June 12, 2008

# re: XmlWriter, Strings and Byte Order Marks

Thanks! I can't tell you how many times I"ve been burned by the BOM! You just saved me another hour of pounding my head into the desk.

business opportunity leads
September 10, 2008

# business opportunity leads

So, what did we see these last few days? We’ ve found that several users would like to customize their own Accounts and Categories their own liking. It’ s as easy as a click of a button!

September 29, 2008

# re: XmlWriter, Strings and Byte Order Marks

Exactly that I was looking for...

January 14, 2010

# re: XmlWriter, Strings and Byte Order Marks

this was a huge help, thanks a lot!

March 26, 2010

# re: XmlWriter, Strings and Byte Order Marks

As always, lifesaver!

Bob Peterson
June 15, 2010

# re: XmlWriter, Strings and Byte Order Marks

This helped, so thanks. Of course there is a MS bug under all this. For my unit tests I write XML to a MemoryStream using Encoding.UTF8. Later I convert the resulting byte[] to a string using Encoding.UTF8.GetString(). But that PRESERVES the BOM when it produces the string, which is entirely incorrect as the string is an internal _character_ representation already (modelled) in Unicode! So no encoding is needed, so no BOM is needed. Had Microsoft not made this blunder I would never have noticed (or cared) there was a BOM in the MemoryStream.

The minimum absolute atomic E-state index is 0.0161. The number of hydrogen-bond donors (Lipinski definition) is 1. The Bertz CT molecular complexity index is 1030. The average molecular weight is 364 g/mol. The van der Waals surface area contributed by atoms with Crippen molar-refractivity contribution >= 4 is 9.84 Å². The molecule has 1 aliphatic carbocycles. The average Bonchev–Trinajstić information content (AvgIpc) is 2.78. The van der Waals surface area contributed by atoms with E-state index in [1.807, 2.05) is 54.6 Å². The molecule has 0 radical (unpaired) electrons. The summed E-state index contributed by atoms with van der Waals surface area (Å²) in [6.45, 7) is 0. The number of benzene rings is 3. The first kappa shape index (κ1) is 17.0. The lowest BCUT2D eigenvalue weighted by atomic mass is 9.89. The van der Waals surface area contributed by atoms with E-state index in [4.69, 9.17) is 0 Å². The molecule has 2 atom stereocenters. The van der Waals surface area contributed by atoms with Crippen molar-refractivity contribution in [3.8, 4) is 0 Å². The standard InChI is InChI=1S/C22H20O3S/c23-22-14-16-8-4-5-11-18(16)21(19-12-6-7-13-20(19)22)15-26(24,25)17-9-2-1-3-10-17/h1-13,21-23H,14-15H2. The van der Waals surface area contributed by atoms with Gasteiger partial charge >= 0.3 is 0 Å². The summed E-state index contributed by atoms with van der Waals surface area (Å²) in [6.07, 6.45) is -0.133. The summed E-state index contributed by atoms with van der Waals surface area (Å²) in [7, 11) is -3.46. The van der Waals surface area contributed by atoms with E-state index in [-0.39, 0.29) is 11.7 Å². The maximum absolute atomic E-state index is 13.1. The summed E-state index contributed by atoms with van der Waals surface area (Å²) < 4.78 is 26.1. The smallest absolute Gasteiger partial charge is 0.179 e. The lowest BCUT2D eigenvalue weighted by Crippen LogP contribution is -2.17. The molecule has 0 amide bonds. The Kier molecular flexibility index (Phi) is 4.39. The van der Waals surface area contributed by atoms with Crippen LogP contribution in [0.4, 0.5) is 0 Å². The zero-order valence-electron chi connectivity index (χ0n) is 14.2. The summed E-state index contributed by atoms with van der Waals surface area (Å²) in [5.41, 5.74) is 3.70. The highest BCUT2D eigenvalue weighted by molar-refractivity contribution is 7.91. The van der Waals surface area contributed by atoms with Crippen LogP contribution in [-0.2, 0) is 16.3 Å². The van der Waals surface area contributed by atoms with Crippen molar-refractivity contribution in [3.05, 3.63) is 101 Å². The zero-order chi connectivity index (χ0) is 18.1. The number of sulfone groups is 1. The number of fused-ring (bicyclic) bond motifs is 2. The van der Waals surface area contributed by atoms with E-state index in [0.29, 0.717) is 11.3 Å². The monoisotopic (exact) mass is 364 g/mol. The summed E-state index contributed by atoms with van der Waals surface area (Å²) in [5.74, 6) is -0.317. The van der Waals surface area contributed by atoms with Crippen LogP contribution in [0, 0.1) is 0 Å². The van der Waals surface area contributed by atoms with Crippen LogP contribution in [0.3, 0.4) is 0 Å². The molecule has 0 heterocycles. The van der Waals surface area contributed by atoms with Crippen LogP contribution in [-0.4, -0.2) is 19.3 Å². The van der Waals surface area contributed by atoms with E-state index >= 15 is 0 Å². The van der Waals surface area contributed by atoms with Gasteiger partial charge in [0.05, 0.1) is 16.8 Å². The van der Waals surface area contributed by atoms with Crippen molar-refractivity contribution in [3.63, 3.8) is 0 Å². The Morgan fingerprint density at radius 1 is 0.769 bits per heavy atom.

John Doe
June 16, 2010

# re: XmlWriter, Strings and Byte Order Marks

Thanks for the tip. Worked great.

Chris Bohling
July 30, 2010

# re: XmlWriter, Strings and Byte Order Marks

Thanks! This was a very helpful post, and the only one I've found so far that directly addresses the BOM issue.

June 14, 2016

# re: XmlWriter, Strings and Byte Order Marks

Cheers Rick. You would probably believe the number of blind alleys I've been led down to sort this. Thought I was on a Close Out. Happy Daze.